Photographing the Remnants of Europe's Borders

Tommaso Rada travelled to the vanishing borders of various European states to explore the challenges of living in a unique space where cultures collide.

© Tommaso Rada, from the series, Domestic Borders. Bulgaria, Nikopol. A view of Turno Magurele industrial area. Turno Magurele industries have caused huge pollution of the area.

We came across Tommaso Rada’s work at the Verzasca Photo Festival, in Switzerland. The event offers a variety of unique exhibitions where the pictures seemingly merge with the surroundings, be it nature or architecture - a kind of treasure hunt where images replace windows, cover cliffs, or hide in high grass fields. Rada’s series, Domestic Borders was shown as part of this visual extravaganza. A study of life at the edge of Europe’s abolished borders. “I started in northern Portugal, at the border with Spain. It’s a weird territory that doesn’t really belong to either of them. I found that there was a sort of amplification of the problems of the two countries” Rada explains.

© Tommaso Rada, from the series, Domestic Borders. Bulgaria, Rupite. Thermal bath facilities. Close to the thermal facilities the mausoleum to Baba Vanga, a very famous Bulgarian clairvoyant, was built. Today the place is a renowned tourist attraction.

For each border, he identified and focused on different issues. Between Spain and Portugal, he looked at the aftermath of the economic crisis, resulting in surreal landscapes of unfinished buildings with no infrastructure around - “cathedrals in the desert”, as he describes them. At the border between Bulgaria and Romania, he looked at the transformation of a society that shifted from a communist system to a capitalist one, giving place to a complex, dual culture.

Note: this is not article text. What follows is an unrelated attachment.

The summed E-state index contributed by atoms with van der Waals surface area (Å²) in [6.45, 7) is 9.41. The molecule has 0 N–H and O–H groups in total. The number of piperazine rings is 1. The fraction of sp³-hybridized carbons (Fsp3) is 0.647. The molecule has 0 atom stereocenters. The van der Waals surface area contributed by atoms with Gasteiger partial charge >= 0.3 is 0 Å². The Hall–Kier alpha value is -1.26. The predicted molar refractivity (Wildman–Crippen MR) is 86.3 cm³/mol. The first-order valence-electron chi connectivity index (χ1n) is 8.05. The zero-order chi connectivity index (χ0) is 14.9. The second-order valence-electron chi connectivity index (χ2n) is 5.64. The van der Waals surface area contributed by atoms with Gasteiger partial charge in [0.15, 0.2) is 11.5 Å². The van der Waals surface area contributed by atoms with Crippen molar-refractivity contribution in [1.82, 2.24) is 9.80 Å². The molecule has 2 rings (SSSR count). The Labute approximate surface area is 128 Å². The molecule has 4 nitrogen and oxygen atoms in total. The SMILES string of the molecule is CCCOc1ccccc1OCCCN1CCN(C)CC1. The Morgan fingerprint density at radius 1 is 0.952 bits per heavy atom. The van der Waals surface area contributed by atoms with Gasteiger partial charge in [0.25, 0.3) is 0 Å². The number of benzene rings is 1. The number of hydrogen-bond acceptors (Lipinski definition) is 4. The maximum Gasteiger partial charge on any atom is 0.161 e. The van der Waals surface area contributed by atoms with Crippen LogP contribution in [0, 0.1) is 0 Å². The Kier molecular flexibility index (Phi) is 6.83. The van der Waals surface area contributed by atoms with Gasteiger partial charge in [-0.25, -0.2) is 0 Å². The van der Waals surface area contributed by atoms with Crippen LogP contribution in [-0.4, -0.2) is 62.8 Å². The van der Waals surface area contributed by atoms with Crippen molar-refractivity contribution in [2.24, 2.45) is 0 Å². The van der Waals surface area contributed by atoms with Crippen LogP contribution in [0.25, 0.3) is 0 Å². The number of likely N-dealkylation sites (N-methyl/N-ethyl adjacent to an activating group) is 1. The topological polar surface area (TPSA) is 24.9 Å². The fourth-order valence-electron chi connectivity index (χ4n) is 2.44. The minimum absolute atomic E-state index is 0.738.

Rada collected on both sides the remnants of the soviet era in the form of statues, jet fighters, and portraits of Putin randomly displayed in public and private spaces. He also approached work inequalities, from prostitution in Spain and Portugal to factory workers in Bulgaria being exploited by Italian companies. “I shot situations and issues that are very different from each other, yet at the same time I don’t go deep into these issues. My idea is for people who are looking at the work to question themselves. What are we? Europeans? What do we want from Europe?”, Rada questions.

© Tommaso Rada, from the series, Domestic Borders. Italy, Ponte San Ludovico. A local beach close to the border with France surveilled by cameras to prevent migrants crossing the Italian / French border.

Positive examples of societal changes work as a counterpoint. This is the case in the Pyreneans, at the border between France and Spain, where young people move and start to live in rather responsible, sustainable ways. “In Catalonia for instance, they have a shepherd school. It’s a way to look at the past and the future at the same time, and how tradition can evolve to solve the problem of depopulation in the mountains”, Rada explains. “Maybe that’s a dream but it’s possible that if Europe worked in a different way, if it was more united, economic crisis would not lead to social crisis”, he concludes.

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Tommaso Rada is an Italian documentary photographer. His work has been published in numerous international newspapers and magazines including Financial Times Germany, Der Spiegel, Expresso, Monocle, Courrier Internacional, and Forbes Brazil.

Laurence Cornet is a writer and curator based in Brooklyn focusing on cultural and environmental issues.

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